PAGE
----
I was on a particularly epic, beautiful, crumbly location with Wasteland the other day, when this doll caught my eye. Or rather, made me jump. It terrified me so much that I had to look down whenever I walked past it. And yet I ended up taking nearly ten photos of it by the end of the day.
I seem to be drawn to things that scare me. When I dressed the Stop/Eject location, I was alone in a Victorian B&B - everything creaked and there were three stories of creepy old paintings. I flinched at every noise but I faced my fears and hung the scariest painting on the set, forcing myself to stare it out.
Jar of Angels scared me twice. When I wrote my second interpretation of Crash Taylor's original script, the content unnerved me so much that I took an extra hour or two to get to sleep that night. Then, when we filmed in the main garage location, the walls were dark and crumbling, and the toilet ceiling was hung with spiders, but it is one of my favourite places to have filmed in.
And, when I made Deep Red Sun, there was a scene where actor Danielle Clark moved exactly like the antagonist in The Grudge, because that film had terrified me for over a year at the time, and I wanted to share that sense of fear with the audience:
Ashes is going to be a scary film. The lead character, Sarah, faces something which no person wants to face, and it's particularly horrific because it is real. The drama will be there and I think that the rawness of it will seriously hit home to the audience. But I'm a creative worker, and I've always tried to go beyond reality and use mise-en-scene to enhance emotions. In simple terms, when Sarah is afraid, the look of the film are going to reflect that.
|Rena at work on the Ashes Trailer|
One way in which those scenes will particularly shock the viewers is through the make-up, and so I am very lucky to have Rena Kalandrani on my team. I met her on the Jar of Angels set when she filled in for another MUA last minute, and not only was I impressed by her abilities, but also by her warm personality.
We worked together again that Autumn, and I asked her then if she'd be interested in working on Ashes. Rena, as the loyal trouper that she is, has been working on the project ever since, and is one of only three of the original crew line-up.
Rena even went so far as to watch over the audition tapes with me and help me to make the difficult decision of who to cast. On the teaser trailer shoot, she was very bubbly and motherly to myself and Sarah Lamesch, and she was very much a rock to me that day.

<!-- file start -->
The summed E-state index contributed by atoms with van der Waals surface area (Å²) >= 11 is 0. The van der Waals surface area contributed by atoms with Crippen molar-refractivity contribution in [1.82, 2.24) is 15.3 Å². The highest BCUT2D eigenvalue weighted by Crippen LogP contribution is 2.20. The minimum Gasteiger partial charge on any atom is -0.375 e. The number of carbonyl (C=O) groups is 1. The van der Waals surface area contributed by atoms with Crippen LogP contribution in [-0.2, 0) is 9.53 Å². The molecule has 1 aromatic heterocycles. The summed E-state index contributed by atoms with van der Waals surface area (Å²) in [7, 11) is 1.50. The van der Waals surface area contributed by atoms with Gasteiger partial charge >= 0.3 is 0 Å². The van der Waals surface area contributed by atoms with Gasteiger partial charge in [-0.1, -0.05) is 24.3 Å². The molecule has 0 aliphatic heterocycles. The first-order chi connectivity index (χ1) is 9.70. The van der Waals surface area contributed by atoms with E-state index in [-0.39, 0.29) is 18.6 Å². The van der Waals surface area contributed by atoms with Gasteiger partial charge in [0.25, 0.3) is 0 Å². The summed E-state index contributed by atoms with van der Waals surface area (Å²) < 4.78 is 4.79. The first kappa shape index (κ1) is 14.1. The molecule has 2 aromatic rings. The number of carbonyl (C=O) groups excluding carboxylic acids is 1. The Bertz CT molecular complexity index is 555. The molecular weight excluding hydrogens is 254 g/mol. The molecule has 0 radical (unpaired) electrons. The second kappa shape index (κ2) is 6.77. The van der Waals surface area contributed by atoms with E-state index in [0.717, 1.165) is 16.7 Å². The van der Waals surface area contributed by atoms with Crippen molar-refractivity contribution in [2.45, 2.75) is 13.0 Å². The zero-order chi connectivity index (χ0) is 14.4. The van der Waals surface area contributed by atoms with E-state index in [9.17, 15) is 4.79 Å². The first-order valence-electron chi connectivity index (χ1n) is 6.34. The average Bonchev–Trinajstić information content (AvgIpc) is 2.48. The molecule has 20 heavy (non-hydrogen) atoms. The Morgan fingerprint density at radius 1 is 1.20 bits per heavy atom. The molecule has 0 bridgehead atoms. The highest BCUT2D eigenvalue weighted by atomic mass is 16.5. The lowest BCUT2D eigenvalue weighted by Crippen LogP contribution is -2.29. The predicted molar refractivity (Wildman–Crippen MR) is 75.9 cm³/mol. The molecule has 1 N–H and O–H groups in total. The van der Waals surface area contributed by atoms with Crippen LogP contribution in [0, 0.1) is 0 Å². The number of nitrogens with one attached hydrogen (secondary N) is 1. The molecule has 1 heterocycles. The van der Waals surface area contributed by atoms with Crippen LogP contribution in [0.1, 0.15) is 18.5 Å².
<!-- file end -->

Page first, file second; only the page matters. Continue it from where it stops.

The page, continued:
Rena studied Make-Up at college, during which she had one-on-one lessons with the special effects teacher in order to hone her skills. After college she taught herself wig-making, which got her a place at Shepperton Wig Studios. If that wasn't an impressive-enough resume, she then took a Special Effects course at London College of Fashion. All this and more makes her more than qualified to tackle the macabre but beautiful make-up I want for Ashes.
So what's in it for Rena? "[Ashes] is so different from other projects that I have worked on before. Shooting four different 'worlds' gives me so much creative freedom and allows me to literally paint the characters deepest, most raw emotion so it can been seen by the audience, which is very rare in film.
|Prototype Make-Up for Scene Three|
For a blog-exclusive look at Rena doing Sarah's make-up, check out the post I did about the Teaser Trailer Shoot.
I'm looking forward to having the exuberance of Rena on set with me again, almost as much as I'm looking forward to showing you her finished Make-Up designs for the film.
For now, I'll leave you with the most recent photo of her Make-Up tests for Scene Three. You'll see the final result next month on the lovely Sarah Lamesch. I hope that it will make people shiver in the same way that porcelain doll made me.
|Ashes make-up test by Rena Kalandrani, July 2012|
Tune in tomorrow for a profile on the charity Wan 2 Talk, and why they are backing our project.